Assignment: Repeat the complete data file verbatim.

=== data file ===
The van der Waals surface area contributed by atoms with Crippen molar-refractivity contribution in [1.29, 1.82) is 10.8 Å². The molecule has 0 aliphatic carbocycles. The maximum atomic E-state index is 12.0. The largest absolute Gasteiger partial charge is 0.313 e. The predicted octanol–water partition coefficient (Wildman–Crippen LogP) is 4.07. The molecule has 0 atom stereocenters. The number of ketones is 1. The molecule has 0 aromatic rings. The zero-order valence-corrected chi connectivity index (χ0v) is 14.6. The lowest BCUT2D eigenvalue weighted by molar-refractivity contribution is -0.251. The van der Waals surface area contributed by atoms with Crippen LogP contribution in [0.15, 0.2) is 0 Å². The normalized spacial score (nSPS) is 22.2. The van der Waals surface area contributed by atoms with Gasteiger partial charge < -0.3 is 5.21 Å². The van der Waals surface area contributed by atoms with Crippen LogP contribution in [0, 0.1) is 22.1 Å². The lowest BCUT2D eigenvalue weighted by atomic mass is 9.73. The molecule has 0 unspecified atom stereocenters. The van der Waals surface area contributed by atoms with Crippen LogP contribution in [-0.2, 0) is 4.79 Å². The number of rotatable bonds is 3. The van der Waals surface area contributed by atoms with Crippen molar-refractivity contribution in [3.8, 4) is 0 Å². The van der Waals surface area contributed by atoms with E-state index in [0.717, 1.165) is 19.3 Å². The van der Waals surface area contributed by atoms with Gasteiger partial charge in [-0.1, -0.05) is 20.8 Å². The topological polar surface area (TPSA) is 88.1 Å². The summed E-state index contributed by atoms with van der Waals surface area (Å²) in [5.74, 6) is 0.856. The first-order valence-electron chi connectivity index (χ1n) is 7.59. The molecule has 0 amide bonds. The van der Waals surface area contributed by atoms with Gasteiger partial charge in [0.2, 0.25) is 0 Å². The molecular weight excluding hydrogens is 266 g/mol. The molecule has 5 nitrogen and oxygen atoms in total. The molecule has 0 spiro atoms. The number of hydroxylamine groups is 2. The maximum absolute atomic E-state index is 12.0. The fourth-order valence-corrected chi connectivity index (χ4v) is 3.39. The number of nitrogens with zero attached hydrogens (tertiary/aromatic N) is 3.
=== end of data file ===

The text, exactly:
The van der Waals surface area contributed by atoms with Crippen molar-refractivity contribution in [1.29, 1.82) is 10.8 Å². The molecule has 0 aliphatic carbocycles. The maximum atomic E-state index is 12.0. The largest absolute Gasteiger partial charge is 0.313 e. The predicted octanol–water partition coefficient (Wildman–Crippen LogP) is 4.07. The molecule has 0 atom stereocenters. The number of ketones is 1. The molecule has 0 aromatic rings. The zero-order valence-corrected chi connectivity index (χ0v) is 14.6. The lowest BCUT2D eigenvalue weighted by molar-refractivity contribution is -0.251. The van der Waals surface area contributed by atoms with Crippen LogP contribution in [0.15, 0.2) is 0 Å². The normalized spacial score (nSPS) is 22.2. The van der Waals surface area contributed by atoms with Gasteiger partial charge < -0.3 is 5.21 Å². The van der Waals surface area contributed by atoms with Crippen LogP contribution in [0, 0.1) is 22.1 Å². The lowest BCUT2D eigenvalue weighted by atomic mass is 9.73. The molecule has 0 unspecified atom stereocenters. The van der Waals surface area contributed by atoms with Crippen LogP contribution in [-0.2, 0) is 4.79 Å². The number of rotatable bonds is 3. The van der Waals surface area contributed by atoms with Crippen molar-refractivity contribution in [3.8, 4) is 0 Å². The van der Waals surface area contributed by atoms with E-state index in [0.717, 1.165) is 19.3 Å². The van der Waals surface area contributed by atoms with Gasteiger partial charge in [-0.1, -0.05) is 20.8 Å². The topological polar surface area (TPSA) is 88.1 Å². The summed E-state index contributed by atoms with van der Waals surface area (Å²) in [5.74, 6) is 0.856. The first-order valence-electron chi connectivity index (χ1n) is 7.59. The molecule has 0 amide bonds. The van der Waals surface area contributed by atoms with Gasteiger partial charge in [0.2, 0.25) is 0 Å². The molecular weight excluding hydrogens is 266 g/mol. The molecule has 5 nitrogen and oxygen atoms in total. The molecule has 0 spiro atoms. The number of hydroxylamine groups is 2. The maximum absolute atomic E-state index is 12.0. The fourth-order valence-corrected chi connectivity index (χ4v) is 3.39. The number of nitrogens with zero attached hydrogens (tertiary/aromatic N) is 3.